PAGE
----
Breakthrough in school curricula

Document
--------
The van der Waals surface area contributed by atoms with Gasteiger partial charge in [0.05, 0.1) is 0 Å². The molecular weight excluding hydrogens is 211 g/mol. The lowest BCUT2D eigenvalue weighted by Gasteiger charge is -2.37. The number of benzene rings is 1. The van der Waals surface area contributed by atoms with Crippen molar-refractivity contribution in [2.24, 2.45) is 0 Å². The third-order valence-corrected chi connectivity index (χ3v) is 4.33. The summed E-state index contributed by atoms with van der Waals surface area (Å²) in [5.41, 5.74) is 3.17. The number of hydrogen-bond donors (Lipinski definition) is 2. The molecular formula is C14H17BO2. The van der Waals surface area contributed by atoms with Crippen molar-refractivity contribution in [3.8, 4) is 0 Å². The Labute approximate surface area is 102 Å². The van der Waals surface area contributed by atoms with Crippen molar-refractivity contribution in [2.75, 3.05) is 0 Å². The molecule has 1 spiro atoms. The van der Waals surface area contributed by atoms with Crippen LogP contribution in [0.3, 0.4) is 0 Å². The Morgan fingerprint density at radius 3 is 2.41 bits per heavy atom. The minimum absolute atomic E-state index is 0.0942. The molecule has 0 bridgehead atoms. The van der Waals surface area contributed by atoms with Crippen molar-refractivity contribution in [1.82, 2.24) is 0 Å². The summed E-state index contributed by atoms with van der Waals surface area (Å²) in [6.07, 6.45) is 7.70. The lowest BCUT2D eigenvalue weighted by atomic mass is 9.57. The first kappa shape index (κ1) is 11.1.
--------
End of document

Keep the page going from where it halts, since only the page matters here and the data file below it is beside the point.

The launch of the new ‘Rahhal’ programme is very exciting news for students and parents in the UAE (“Rahhal allows part-time schooling in Dubai”, Gulf News, April 30). I am very pleased that the Knowledge and Human Development Authority (KHDA) in Dubai has identified and realised a solution to this very important area of flexibility in education for students with exceptional needs. Our youngest son is in gymnastic training and trains for around four to five hours a day, six days a week. Fitting this in with an already long and arduous school day has proved to be exhausting. Of the small number of children practicing gymnastics at his level, he is one of the few children who is not home schooled. We have been under some pressure to home-school our son but, but with his dyslexia we did not feel this was an option open to us. His school has been very flexible to date, permitting a flexible start time, and allowing time off for international competitions. The emphasis, however, is on us to ensure he picks up the work he misses and tries to catch up on it on his return. The new program will now offer the opportunity for true flexibility in the approach to the child’s education, with a program to maintain the standards and monitoring of each individual’s educational progress. Our eldest son is a swimmer who left his education in the UAE to go abroad to study, in a school known for sport. It has achieved this recognition and level of academic and sporting achievement by offering flexibility and individualised educational programs to its students. Rahhal is opening the way for the same opportunities to be realised across the UAE in a wider context. It is a very exciting development which, following last week’s announcement to permit long term residents to compete for the UAE in international sporting competitions, will both encourage and enable sporting talent to remain in the Emirates. We will watch with interest the development of Rahhal.